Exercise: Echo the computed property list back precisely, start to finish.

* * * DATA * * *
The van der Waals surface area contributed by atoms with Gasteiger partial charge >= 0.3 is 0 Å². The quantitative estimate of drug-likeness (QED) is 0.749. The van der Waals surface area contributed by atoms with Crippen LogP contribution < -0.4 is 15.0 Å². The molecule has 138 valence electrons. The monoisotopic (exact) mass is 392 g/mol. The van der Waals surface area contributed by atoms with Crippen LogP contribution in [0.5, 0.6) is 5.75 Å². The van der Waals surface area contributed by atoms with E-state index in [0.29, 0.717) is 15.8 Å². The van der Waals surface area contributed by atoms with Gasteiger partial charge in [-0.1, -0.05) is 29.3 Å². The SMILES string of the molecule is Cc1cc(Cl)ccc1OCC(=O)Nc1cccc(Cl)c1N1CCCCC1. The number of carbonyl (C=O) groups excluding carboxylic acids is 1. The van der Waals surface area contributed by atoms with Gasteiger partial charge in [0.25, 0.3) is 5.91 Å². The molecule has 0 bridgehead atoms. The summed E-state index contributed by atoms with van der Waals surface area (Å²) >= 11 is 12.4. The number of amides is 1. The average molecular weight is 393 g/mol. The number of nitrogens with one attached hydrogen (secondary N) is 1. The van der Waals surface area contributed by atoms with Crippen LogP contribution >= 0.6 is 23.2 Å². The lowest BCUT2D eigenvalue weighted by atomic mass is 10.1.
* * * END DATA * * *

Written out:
The van der Waals surface area contributed by atoms with Gasteiger partial charge >= 0.3 is 0 Å². The quantitative estimate of drug-likeness (QED) is 0.749. The van der Waals surface area contributed by atoms with Crippen LogP contribution < -0.4 is 15.0 Å². The molecule has 138 valence electrons. The monoisotopic (exact) mass is 392 g/mol. The van der Waals surface area contributed by atoms with Crippen LogP contribution in [0.5, 0.6) is 5.75 Å². The van der Waals surface area contributed by atoms with E-state index in [0.29, 0.717) is 15.8 Å². The van der Waals surface area contributed by atoms with Gasteiger partial charge in [-0.1, -0.05) is 29.3 Å². The SMILES string of the molecule is Cc1cc(Cl)ccc1OCC(=O)Nc1cccc(Cl)c1N1CCCCC1. The number of carbonyl (C=O) groups excluding carboxylic acids is 1. The van der Waals surface area contributed by atoms with Gasteiger partial charge in [0.25, 0.3) is 5.91 Å². The molecule has 0 bridgehead atoms. The summed E-state index contributed by atoms with van der Waals surface area (Å²) >= 11 is 12.4. The number of amides is 1. The average molecular weight is 393 g/mol. The number of nitrogens with one attached hydrogen (secondary N) is 1. The van der Waals surface area contributed by atoms with Crippen LogP contribution >= 0.6 is 23.2 Å². The lowest BCUT2D eigenvalue weighted by atomic mass is 10.1.